So here we are! Annie, my eldest daughter, is now in her second year at university; she was taking her GCSEs in the book, which gives you some idea of how much time has passed.

The route to publication was nothing like I expected, but I’ve learnt a lot on the way.  Enrol on any MA Creative Writing course and you are led to believe that traditional publishing is the most respectable way into print.  How many well-written books are in hiding right now, abandoned with a misplaced sense of shame?  How many writers have given up their calling?  I have been told by many people that my book should be out there, not least my PhD supervisor, Scarlett Thomas, my agent and the publisher who wanted my book, but shall remain nameless: ‘So sorry to excite and deflate like this. But it is a reflection of the life of a small publisher rather than on the book itself, as Caroline writes very well.’  And that is the bottom line – the publishing industry is not in great shape, for publishers, small or large, are not committing to new writers as they did a decade ago. Their bubble may have burst, but as new writers our hopes should not.

I feel my book is as good as any publishing house would have made it.  What I do appreciate is that it is now MY book, not tailored to their whims, but my own.

The would-be published author is made to feel small in the 21st century; like they really need a mainstream publishing house behind them.  Yet I am now actually feeling very excited about launching out without support. I have been interested to discover, too, that self-publishing has the potential to be more lucrative.  A friend told me once she would be receiving ten pence per copy of hardback book sold.  This isn’t outlandish.  A writer will receive perhaps 10% per sale. This doesn’t sound so bad?  It isn’t based on the cover price but rather the price the publisher sells it at.  This could be half the cover price.  Wholesalers can then demand large discounts etc. etc.  The printing cost for my book will be £4.52.  If I sell at £9.99 the royalty on each copy will be £1.47.  I’m yet to see how this pans out, but so far I’m not complaining.

Despite all this, I’m saving the best bit till last.  You see, if I’d like to be known for any writing, it’s my current project.  In 2018 I wrote for a Christian anthology that was published at Christmas (Merry Christmas, Everyone, The Association of Christian Writers).  This unexpectedly kickstarted a new project in me and it has felt like a tremendous release; not that I didn’t enjoy writing Badger Clan, but my new book has been prompted by my own spiritual journey and not someone (who became my PhD supervisor) inviting me to write a book.  My faith grew as I wrote the badger book, and through the rocky road to publication, too.  I sometimes wonder that if Christians always have it easy, what use are we to anyone else?  I can share from my experiences and hopefully be an encouragement to others to see their projects through to a rightful conclusion.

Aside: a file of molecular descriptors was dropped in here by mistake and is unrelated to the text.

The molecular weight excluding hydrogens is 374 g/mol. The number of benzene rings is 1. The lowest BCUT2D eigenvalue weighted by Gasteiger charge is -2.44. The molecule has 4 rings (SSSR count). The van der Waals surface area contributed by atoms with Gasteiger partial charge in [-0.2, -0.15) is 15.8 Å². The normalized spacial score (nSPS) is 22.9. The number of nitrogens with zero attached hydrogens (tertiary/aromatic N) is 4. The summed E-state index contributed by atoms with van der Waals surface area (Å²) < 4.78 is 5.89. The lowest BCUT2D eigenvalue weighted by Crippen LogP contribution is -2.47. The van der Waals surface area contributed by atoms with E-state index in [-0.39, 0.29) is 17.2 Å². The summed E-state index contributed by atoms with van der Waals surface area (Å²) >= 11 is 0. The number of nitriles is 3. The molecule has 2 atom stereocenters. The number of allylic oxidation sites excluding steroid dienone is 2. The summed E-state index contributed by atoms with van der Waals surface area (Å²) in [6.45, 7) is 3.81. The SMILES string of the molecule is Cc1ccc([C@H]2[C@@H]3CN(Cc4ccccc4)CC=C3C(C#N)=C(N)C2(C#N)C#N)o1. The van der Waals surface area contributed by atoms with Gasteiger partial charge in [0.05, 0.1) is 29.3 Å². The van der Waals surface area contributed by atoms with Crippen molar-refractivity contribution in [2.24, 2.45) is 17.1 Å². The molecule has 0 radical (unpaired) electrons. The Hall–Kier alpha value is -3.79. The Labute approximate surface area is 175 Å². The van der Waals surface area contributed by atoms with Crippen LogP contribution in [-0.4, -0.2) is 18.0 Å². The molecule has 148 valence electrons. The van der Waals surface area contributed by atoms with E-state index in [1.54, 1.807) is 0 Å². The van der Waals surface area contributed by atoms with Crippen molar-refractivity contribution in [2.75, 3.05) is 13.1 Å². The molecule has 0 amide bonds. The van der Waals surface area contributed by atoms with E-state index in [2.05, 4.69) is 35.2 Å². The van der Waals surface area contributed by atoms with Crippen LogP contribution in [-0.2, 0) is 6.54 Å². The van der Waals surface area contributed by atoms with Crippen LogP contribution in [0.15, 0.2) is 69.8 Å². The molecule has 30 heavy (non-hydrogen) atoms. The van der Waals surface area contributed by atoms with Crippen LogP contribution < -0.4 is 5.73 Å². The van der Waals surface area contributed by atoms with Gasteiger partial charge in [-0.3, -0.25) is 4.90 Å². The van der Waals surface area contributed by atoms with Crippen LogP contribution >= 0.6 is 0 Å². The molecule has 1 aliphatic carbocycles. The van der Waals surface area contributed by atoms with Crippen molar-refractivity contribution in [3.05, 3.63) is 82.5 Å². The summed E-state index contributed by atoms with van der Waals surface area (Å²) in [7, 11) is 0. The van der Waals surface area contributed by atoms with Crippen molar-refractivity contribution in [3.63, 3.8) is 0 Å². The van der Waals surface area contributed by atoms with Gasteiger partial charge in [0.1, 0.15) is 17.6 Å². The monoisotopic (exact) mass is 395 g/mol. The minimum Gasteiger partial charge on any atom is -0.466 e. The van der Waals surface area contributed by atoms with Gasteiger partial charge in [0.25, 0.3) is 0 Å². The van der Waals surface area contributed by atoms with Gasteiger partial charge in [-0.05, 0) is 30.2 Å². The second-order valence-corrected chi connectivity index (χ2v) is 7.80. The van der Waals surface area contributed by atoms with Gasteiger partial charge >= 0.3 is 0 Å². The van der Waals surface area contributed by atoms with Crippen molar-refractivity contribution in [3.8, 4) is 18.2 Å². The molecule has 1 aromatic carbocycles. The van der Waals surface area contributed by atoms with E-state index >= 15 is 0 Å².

I still expect to write some nature pieces in the future, but I’m not tied into this because it’s what my publisher expects of me.

How will I seek publication for my latest book?  At this stage, I really don’t know.  (When it’s finished I may feel clearer).  But it’s felt more fulfilling than anything to write, and I hope its outworking will do something quite profound; if it can bring greater understanding of the book that’s the most precious to me in the world, and point to the one who changes lives and transforms, then it will be a job well done.  I like the thought of writing something with eternal consequences.   Now that would be success in my mind.